Dictionary and encyclopedic sources use words like accessories, equipment, and movable objects to define furniture.1 Words can describe the performance and physical characteristics of furniture, but those who design, make, and use furniture know that furniture design extends far beyond dictionary or encyclopedic definition. Furniture design concepts lead to the production of useful items that result in tactile experiences (Figure 1.1). In nearly every case, furniture is something people experience through direct human engagement. In addition, one’s understanding and knowledge of furniture evolves with use and over time.
Designing furniture relies on intuition, judgment, design skills, engineering principles, and knowledge in a broad range of disciplines helpful with problem solving. Designing furniture requires inspiration, a concept or idea, and the commitment to give pleasure to those who use it.
The inevitable shift from designing furniture to fabricating furniture generates an appreciation for both the obvious and subtle ways in which making can influence the design process. Through the process of making furniture, one will learn about hand, power, and digital tools, material properties and working methods, assembly processes, and the time required to finish a project. Fabricating furniture demands precise skill and workmanship and often results in a sense of craft for those directly involved in the process. Making furniture does not necessarily guarantee an ability to design furniture, but it will result in an expanded knowledge of materials, tools, and joinery, which in turn generates a broader appreciation and respect for furniture design.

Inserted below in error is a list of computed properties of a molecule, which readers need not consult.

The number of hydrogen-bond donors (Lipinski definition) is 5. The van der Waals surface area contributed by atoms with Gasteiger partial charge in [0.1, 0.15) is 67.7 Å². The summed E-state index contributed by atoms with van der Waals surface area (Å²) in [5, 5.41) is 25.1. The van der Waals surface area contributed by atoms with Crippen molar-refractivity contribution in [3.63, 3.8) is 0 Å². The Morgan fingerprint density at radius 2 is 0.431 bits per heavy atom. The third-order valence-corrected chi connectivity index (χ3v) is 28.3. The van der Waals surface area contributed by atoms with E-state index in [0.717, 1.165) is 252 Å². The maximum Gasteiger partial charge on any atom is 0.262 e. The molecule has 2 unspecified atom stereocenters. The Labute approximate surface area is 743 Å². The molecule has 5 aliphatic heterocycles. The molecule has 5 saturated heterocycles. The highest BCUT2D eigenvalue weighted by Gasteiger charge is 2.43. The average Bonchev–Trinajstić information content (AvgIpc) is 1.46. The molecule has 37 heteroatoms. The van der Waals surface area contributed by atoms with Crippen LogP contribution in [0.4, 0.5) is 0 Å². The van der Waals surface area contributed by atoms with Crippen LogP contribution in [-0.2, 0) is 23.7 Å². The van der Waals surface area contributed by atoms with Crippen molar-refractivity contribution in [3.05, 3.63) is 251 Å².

Furniture design is deeply rooted in the human condition. It is a social science that belongs to the humanities, an applied art that draws upon many design disciplines, and is dependent upon a working knowledge of materials and fabrication techniques. It is a holistic and interdisciplinary field of study.
Figure 1.1 The Knit chair in use. Designed by Emiliano Godoy (2004). This chair was awarded a Bronze Leaf at the International Furniture Design Competition Asahikawa 2005 in Asahikawa, Japan. Photography courtesy of John Curry, GODOYLAB, 2005.
Before delving into the nature of furniture design, consider the terms furniture and design and reflect upon the fundamental and symbiotic relationships bound in the meaning and etymology of these two words.